A NEW €560,000 Irish language plan for Ennis was launched by Minister of State for the Gaeltacht and Sport Jack Chambers on Friday.
The plan comes with a guarantee of €80,000 in expenditure each year ofr seven, years, while there will be a language planning officer recruited, and an attempt to connect the language across public services and businesses. in Ennis.
Speaking at Gaelscoil Mhíchíl Cíosóg on Friday, the Minister said, “It’s a really important morning for Ennis, we’re launching a language plan which will strengthen and promote the language, it’s a seven year plan with €80,000 per year. There’s the recruitment of a language planning officer and there will be an attempt to connect the language across public services and businesses. These plans are being rolled out across the country and it’s great to see a county and a town with such a tradition of language and culture, have all the groups work together to get to this day.”
He said that the move will help give an outlet to younger people to use the language outside of the education setting in the future. “We are trying to promote and strengthen the language outside the core Gaeltacht areas. At the school this morning you can see the great love of Irish among the younger people and we want to give them the strong message that they’ll have a lot of opportunities to use the language, whether through future work or public services. Bringing that certainty with multi annual funding will really help grow the language and give everyone the chance to use it in their daily lives.”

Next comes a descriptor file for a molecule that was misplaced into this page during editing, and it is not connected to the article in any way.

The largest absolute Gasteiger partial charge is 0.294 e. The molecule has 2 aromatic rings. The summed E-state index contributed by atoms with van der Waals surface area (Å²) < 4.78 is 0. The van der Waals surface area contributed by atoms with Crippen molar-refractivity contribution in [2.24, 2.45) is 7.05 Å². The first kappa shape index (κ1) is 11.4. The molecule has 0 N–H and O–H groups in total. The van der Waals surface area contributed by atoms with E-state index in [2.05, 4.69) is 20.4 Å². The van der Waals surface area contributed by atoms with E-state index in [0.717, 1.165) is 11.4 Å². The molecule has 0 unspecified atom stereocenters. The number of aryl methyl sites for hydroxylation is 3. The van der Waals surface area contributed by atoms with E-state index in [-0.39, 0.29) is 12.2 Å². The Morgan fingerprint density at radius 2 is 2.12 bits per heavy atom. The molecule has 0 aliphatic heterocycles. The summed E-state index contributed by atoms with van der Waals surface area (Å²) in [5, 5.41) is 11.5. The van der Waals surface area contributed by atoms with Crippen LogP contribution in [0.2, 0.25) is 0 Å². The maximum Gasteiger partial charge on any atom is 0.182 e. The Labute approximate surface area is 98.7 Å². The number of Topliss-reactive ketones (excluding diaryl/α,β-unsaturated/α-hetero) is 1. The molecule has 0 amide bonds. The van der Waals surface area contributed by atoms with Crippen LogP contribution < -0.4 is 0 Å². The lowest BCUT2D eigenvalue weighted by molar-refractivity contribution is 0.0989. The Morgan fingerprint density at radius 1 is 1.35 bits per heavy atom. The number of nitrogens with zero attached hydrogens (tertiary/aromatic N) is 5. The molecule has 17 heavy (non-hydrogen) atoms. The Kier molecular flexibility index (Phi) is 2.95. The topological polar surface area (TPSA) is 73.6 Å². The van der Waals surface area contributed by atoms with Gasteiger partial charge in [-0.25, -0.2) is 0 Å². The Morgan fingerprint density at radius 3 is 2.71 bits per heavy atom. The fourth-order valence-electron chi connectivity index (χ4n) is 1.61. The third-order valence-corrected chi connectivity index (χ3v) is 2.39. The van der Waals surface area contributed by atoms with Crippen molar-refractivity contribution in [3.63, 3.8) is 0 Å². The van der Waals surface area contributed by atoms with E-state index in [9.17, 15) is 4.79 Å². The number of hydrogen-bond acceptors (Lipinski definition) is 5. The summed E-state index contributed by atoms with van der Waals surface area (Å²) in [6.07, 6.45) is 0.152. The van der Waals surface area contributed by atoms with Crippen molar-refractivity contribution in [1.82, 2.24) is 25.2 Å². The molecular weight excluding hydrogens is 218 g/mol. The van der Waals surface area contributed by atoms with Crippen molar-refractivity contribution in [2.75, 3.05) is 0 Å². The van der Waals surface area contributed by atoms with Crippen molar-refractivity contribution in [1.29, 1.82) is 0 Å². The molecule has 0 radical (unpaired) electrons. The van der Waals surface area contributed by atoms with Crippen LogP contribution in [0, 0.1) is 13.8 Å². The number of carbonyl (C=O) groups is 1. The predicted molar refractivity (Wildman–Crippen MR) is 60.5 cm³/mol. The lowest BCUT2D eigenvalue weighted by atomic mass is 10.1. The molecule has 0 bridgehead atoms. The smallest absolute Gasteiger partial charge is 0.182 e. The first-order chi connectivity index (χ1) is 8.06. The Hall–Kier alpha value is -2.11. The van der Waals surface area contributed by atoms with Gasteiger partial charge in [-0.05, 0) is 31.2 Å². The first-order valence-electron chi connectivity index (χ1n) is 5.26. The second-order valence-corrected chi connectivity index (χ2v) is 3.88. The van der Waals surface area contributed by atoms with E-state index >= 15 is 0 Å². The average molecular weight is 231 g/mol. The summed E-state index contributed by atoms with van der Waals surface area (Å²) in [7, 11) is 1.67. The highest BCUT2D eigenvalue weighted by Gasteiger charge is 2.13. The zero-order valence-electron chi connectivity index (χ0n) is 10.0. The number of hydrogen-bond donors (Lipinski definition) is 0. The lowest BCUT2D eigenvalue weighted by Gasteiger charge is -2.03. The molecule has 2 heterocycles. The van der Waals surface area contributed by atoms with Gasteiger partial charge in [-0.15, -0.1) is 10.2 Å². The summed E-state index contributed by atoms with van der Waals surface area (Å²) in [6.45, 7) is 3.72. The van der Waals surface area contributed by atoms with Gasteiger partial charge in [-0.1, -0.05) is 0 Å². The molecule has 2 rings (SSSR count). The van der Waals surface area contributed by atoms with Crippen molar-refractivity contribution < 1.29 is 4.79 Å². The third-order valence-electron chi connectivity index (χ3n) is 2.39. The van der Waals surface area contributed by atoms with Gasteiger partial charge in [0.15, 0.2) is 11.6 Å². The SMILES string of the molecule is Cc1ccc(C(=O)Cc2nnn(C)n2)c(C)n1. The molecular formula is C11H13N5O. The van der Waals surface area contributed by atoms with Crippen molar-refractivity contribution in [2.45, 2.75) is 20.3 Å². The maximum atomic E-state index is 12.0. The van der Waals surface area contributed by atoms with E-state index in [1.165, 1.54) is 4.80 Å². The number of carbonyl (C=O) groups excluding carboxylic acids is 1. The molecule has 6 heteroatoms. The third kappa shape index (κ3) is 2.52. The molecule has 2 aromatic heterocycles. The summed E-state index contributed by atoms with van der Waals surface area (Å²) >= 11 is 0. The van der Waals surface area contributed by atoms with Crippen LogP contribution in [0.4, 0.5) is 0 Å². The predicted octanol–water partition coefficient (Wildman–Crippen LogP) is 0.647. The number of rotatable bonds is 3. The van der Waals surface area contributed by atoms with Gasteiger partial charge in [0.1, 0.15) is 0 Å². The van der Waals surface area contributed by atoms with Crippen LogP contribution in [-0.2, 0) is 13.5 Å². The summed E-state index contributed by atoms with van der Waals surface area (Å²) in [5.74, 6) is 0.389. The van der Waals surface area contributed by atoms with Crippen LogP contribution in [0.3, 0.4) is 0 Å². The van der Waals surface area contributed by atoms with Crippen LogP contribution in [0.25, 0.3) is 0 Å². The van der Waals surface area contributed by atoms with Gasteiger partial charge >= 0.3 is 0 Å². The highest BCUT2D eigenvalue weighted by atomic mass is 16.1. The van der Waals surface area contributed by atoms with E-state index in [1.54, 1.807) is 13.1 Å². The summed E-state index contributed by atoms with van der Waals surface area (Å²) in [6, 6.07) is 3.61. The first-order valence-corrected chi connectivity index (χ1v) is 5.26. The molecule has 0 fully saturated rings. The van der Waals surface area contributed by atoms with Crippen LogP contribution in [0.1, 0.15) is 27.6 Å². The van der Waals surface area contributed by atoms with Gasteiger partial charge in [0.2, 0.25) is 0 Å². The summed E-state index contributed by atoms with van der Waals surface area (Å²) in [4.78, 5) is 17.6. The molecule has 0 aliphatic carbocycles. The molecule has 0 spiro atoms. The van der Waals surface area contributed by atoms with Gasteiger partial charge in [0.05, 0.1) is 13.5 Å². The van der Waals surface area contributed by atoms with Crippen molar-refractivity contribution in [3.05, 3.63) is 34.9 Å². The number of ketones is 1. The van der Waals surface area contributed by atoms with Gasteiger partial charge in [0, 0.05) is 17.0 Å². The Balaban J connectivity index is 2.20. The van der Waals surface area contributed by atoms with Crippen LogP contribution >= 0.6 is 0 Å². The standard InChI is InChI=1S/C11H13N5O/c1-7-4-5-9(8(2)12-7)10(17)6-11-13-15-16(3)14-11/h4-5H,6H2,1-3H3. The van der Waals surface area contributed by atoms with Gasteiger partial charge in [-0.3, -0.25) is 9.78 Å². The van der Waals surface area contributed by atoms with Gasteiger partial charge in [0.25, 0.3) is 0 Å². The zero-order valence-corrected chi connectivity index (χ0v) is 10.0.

He said that attempts will be made to widen the spread of Irish across different parts of local society. “Take sport, music, public services, education, it’s to get a language planning officer to connect all these groups together and try to encourage people to use the language. It’s working; if you take Clondalkin for example, there’s a huge growth in the language there. It’s to try and connect a lot of the existing language networks, to allow the language to grow in the town and to spread.
“It’s to try and make Irish available in people’s daily lives and putting a structure and framework on that with a funding system over a number of years. That’s part of the language planning process, to try and do that. There is a strong bedrock of the language in Clare and Ennis as it is, but it’s to try and give that greater strength over the coming years.”
The Minister said that work is also ongong on a new official Irish language bill that would set new standards and obligations for public bodies.
Owen Ryan has been a journalist with the Clare Champion since 2007, having previously worked for a number of other regional titles in Limerick, Galway and Cork.